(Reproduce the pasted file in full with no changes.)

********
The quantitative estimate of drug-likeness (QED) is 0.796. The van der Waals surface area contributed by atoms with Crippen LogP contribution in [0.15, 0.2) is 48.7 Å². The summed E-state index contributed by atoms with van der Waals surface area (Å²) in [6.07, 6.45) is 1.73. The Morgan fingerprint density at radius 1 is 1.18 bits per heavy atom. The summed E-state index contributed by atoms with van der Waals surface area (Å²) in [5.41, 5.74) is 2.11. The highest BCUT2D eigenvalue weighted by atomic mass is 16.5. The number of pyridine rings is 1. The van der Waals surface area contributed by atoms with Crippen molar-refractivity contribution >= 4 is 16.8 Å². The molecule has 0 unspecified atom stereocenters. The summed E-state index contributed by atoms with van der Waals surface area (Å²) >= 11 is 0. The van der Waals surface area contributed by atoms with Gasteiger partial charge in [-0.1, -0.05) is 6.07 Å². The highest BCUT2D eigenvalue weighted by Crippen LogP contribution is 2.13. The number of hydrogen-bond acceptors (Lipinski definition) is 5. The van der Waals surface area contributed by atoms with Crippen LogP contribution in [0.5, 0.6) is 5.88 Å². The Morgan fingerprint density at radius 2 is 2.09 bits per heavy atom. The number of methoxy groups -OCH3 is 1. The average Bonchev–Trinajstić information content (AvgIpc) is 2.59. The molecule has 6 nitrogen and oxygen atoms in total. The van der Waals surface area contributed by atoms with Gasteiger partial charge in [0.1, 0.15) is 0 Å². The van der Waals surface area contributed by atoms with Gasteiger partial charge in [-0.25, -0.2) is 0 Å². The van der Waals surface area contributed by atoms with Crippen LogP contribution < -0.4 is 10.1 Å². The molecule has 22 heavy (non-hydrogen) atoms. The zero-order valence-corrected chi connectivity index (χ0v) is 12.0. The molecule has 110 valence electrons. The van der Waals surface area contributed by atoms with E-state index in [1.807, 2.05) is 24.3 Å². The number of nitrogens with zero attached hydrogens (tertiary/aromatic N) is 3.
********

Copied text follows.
The quantitative estimate of drug-likeness (QED) is 0.796. The van der Waals surface area contributed by atoms with Crippen LogP contribution in [0.15, 0.2) is 48.7 Å². The summed E-state index contributed by atoms with van der Waals surface area (Å²) in [6.07, 6.45) is 1.73. The Morgan fingerprint density at radius 1 is 1.18 bits per heavy atom. The summed E-state index contributed by atoms with van der Waals surface area (Å²) in [5.41, 5.74) is 2.11. The highest BCUT2D eigenvalue weighted by atomic mass is 16.5. The number of pyridine rings is 1. The van der Waals surface area contributed by atoms with Crippen molar-refractivity contribution >= 4 is 16.8 Å². The molecule has 0 unspecified atom stereocenters. The summed E-state index contributed by atoms with van der Waals surface area (Å²) >= 11 is 0. The van der Waals surface area contributed by atoms with Gasteiger partial charge in [-0.1, -0.05) is 6.07 Å². The highest BCUT2D eigenvalue weighted by Crippen LogP contribution is 2.13. The number of hydrogen-bond acceptors (Lipinski definition) is 5. The van der Waals surface area contributed by atoms with Crippen LogP contribution in [0.5, 0.6) is 5.88 Å². The Morgan fingerprint density at radius 2 is 2.09 bits per heavy atom. The number of methoxy groups -OCH3 is 1. The average Bonchev–Trinajstić information content (AvgIpc) is 2.59. The molecule has 6 nitrogen and oxygen atoms in total. The van der Waals surface area contributed by atoms with Gasteiger partial charge in [0.1, 0.15) is 0 Å². The van der Waals surface area contributed by atoms with Gasteiger partial charge in [-0.25, -0.2) is 0 Å². The van der Waals surface area contributed by atoms with Crippen LogP contribution < -0.4 is 10.1 Å². The molecule has 22 heavy (non-hydrogen) atoms. The zero-order valence-corrected chi connectivity index (χ0v) is 12.0. The molecule has 110 valence electrons. The van der Waals surface area contributed by atoms with E-state index in [1.807, 2.05) is 24.3 Å². The number of nitrogens with zero attached hydrogens (tertiary/aromatic N) is 3.